SUMMIT COUNTY — If it feels like the weather has been stuck in a rut, that may not be too far from the truth. The jet stream is slowing down and meandering farther north and south, with more blocking patterns setting up across the northern hemisphere.
Francis has been studying the connection between vanishing Arctic sea ice and weather in the mid-latitudes of the northern hemisphere, and evidence is piling up that the intense warming at high latitudes has serious implications for North America, Europe and Asia. Continue reading “Climate: The jet stream blues”→
Research team studies role of forage fish in sequestering carbon
By Summit Voice
SUMMIT COUNTY — A still-popular first-grade book described the heroic efforts of a small fish to make a big splash. Now, it turns out that Arty’s dream wasn’t all that farfetched.
According to a new study by scientists with Rutgers University and the Virginia Institute of Marine Science, forage fish like anchovies can play an important role as a biological pump in the cycle that moves carbon dioxide from the atmosphere into the depths of the ocean, where its sequestered without adding to heat-trapping woes of atmospheric greenhouse gases.
SUMMIT COUNTY — Using data from sensitive satellite instruments, researchers at the University of Saskatchewan have determined relatively small volcanic eruptions can affect climate on a global level, as aerosols from the eruptions are transported into the upper levels of the atmosphere by weather systems like monsoons.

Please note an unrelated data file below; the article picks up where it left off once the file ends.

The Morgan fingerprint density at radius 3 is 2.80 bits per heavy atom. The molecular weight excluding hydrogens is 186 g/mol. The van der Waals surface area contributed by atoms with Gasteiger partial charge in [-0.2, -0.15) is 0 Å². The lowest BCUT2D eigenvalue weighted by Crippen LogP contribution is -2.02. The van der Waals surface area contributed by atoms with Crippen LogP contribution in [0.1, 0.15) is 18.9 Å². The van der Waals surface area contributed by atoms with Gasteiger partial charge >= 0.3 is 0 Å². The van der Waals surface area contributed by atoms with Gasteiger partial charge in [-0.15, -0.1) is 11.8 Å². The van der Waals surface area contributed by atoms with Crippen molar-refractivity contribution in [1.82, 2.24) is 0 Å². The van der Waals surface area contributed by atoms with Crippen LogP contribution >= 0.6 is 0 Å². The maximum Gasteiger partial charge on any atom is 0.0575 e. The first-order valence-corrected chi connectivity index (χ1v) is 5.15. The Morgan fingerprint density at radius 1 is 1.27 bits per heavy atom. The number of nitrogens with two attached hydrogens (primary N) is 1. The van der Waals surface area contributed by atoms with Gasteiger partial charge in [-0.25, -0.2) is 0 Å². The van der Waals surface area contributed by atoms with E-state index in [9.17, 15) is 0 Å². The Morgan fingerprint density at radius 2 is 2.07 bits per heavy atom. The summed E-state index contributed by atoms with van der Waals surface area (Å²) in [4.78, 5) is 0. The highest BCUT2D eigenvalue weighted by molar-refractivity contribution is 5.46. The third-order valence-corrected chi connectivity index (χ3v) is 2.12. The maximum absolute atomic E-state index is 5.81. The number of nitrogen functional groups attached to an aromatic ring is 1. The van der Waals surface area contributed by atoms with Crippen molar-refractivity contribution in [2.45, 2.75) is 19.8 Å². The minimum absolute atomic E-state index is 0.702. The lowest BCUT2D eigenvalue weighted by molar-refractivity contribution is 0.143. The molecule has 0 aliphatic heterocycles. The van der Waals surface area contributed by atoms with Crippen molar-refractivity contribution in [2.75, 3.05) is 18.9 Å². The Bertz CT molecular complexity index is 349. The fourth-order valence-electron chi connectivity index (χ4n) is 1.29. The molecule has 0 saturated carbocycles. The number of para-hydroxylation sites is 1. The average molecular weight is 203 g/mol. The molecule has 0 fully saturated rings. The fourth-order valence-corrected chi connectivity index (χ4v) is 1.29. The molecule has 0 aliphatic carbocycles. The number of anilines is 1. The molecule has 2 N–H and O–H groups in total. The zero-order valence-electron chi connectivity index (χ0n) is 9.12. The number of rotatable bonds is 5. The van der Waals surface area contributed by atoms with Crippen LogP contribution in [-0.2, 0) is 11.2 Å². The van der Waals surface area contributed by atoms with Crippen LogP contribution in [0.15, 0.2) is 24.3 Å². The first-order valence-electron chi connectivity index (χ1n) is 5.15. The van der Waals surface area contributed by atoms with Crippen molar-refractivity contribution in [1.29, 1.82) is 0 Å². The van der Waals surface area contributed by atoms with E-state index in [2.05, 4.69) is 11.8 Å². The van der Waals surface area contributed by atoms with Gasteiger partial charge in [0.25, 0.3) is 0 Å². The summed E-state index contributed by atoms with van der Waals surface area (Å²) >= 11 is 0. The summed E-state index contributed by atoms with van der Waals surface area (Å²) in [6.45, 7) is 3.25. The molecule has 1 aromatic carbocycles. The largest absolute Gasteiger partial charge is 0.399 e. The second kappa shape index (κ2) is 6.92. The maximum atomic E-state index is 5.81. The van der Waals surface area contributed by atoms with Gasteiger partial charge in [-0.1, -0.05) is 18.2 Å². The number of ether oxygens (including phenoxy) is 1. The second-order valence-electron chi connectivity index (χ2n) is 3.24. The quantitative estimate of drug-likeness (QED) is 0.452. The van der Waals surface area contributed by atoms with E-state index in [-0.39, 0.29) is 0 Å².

“If an aerosol is in the lower atmosphere, it’s affected by the weather and it precipitates back down right away,” said Adam Bourass, with university of Saskatchewan’s Institute of Space and Atmospheric Studies. “Once it reaches the stratosphere, it can persist for years, and with that kind of a sustained lifetime, it can really have a lasting effect,” Bourass said, explaining that the particles scatter incoming sunlight, thus cooling the Earth’s surface. Continue reading “Climate: smaller volcanoes found to affect upper atmosphere”→
Final day of weather conference looks at global climate factors
By Summit Voice
SUMMIT COUNTY —Along with steadily increasing temperatures, climate researchers say that global warming will result in more extreme weather events, including droughts, floods, cold snaps and heat waves.
The mechanisms driving those extremes aren’t completely understood, but one factor could be the so-called Arctic paradox, with warmer air over the polar region displacing colder air to the south.
The first session of the final day at the 2012 Weather and Climate Summit in Breckenridge will explore the link between the warmer Arctic regime and last winter’s severe snowstorms and cold temperatures in mid-latitudes, especially along the U.S. east coast and in Europe.